(Please note: there is a very exciting competition coming up in this week’s blog, with signed books and the chance to win me as your writing mentor for a month up for grabs, so don't flick back to Facebook - KEEP READING!)
How are you? I hope you’ve had a good week and have had plenty of opportunities to write.
If you read last week’s blog then hopefully you’ve found the whole ‘writing for the bin’ thing helpful.
|Bin on My Desk- reminding me it's OK to write rubbish!|
This week, at one of the workshops I run for young people, I actually put a bin on the table in front of them to really ram the point home (a small, waste-paper bin, not a huge, smelly refuse bin, just in case you’re trying to picture the scene – I think a huge, smelly refuse bin might have been a tiny bit off-putting). Anyway, after reminding them that whatever they were about to write could be chucked straight into the bin if they didn’t like it, I got them to free-write* for ten minutes. I told them to write about whatever was on their mind, in order to get it off their mind so that they would then be free to focus on their fiction. I joined in too and it ended up being a really powerful exercise. We all ended up writing about issues that had been bugging us and most people said that they felt a weight had been lifted from their shoulders afterwards. The best thing was that the bin ended up staying empty – everyone was really pleased with what they had written and ended up reading their work to the rest of the group. It was a great reminder of how heartfelt and powerful your writing can be when you just let it flow.
*Free-writing is like free-running, but with words. It’s where you just let your words spill onto the page without censoring them in any way. When you are free-writing it is OK to make spelling mistakes, forget punctuation and to get angry, emotional and rude!
|Let Your Words Flow as Fast as They Can|
If you want to write really heartfelt, powerful fiction, try doing a free-write to tap into your own emotions first. For example; supposing you’re writing a story about a person who wins the lottery, falls in love and gets the job of their dreams all on the very same day. Now, I’m pretty certain that hasn’t ever happened to you before (if it has, what are you doing reading this? Why aren’t you off having romantic moments on your yacht?!), but that doesn’t mean you can’t write convincingly about how it would make your character feel. Hopefully, at some point in your life you have felt really, really happy. So sit down, close your eyes and take a moment to relive that moment and then write really fast, without worrying about grammar or punctuation, about how it made you feel. Write as much as you can, then re-read your work. Hopefully there will be at least a couple of great lines or details in there that you can apply to your fictional character. And of course, you can use this exercise for any emotion – happy, sad, angry, jealous, excited, scared, depressed etc.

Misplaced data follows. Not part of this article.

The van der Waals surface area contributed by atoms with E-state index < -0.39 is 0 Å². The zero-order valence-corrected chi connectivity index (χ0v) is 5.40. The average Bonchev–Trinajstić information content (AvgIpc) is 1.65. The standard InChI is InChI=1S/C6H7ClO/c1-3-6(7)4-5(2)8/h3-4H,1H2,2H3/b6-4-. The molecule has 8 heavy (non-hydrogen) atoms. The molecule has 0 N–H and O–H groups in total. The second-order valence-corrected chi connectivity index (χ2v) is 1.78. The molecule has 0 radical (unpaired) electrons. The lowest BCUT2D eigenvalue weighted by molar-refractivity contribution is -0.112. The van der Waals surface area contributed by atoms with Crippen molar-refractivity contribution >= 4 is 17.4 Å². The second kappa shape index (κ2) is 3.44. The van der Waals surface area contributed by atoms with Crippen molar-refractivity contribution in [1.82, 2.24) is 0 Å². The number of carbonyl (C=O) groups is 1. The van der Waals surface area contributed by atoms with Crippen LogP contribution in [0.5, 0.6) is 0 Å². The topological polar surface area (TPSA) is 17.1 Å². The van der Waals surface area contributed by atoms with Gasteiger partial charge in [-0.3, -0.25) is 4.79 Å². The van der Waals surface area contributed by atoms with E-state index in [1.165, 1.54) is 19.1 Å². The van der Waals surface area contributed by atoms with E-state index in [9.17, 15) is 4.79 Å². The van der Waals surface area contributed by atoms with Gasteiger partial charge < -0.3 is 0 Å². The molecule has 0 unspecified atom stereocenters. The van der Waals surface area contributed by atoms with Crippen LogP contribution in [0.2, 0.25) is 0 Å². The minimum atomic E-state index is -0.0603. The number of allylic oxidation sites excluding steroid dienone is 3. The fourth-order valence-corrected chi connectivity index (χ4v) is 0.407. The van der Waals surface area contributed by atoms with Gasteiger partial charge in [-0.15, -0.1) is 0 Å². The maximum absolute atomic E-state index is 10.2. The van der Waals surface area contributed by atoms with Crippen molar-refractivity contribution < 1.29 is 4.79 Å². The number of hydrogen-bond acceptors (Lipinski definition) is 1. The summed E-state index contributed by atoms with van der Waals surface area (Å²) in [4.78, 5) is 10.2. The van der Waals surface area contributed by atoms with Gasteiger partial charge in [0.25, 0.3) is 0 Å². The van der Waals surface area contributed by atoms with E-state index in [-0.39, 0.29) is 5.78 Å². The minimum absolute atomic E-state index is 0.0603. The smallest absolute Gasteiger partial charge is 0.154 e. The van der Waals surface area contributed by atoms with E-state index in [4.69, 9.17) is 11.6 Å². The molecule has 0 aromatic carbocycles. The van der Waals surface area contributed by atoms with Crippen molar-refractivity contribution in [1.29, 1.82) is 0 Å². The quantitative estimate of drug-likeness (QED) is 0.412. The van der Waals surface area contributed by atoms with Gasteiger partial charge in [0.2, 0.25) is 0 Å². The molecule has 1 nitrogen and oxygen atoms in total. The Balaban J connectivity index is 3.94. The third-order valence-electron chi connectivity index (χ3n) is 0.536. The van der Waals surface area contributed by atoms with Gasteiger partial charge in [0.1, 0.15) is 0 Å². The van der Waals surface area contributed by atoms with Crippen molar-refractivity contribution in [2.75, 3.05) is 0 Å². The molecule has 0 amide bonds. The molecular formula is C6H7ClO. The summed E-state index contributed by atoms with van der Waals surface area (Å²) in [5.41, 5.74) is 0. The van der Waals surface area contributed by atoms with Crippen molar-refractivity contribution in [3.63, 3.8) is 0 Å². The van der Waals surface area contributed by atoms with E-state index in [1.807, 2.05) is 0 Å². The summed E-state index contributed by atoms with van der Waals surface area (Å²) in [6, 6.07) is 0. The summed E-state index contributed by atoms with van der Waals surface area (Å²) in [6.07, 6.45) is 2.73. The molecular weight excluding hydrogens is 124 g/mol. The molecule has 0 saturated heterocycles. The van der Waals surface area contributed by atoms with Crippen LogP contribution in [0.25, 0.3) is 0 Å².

Dear Writer Competition
Drum roll, please!
This week, I’m delighted to announce the first ever Dear Writer competition. I thought long and hard about what the theme of the competition ought to be and then it struck me that, as this blog is all about the joys of writing, that ought to be the focus.
I’m looking for entries entitled: Why I Love Writing
Entries should be up to 300 words long and can be prose or poetry. The title is fairly self-explanatory but here are a few pointers to help you:
- You can write about what your own writing means to you
- Or you can write about what a piece of writing by someone else means to you. Maybe there’s a poem or book or short story or song lyric which has really made a positive difference to you in some way.
- What I’m looking for is a real passion for writing so try free-writing your entry first in order to really tap into your emotions
Entrants must be under 25
Entries should be emailed to: contact[AT]siobhancurham[DOT]co[DOT]uk
The deadline is Friday 20th July 2012
First Prize – a signed copy of my book Dear Dylan and I will become your writing mentor for one month – offering you personal advice and feedback on your writing via email.
|You could Win Me - as Your Writing Mentor!|
Runners Up – Second and third prize will be a signed copy of Dear Dylan and emailed feedback on one piece of your written work (maximum 3,000 words).
|Signed Copies of Dear Dylan Up for Grabs|
I really look forward to reading your entries.
Till next week – happy writing!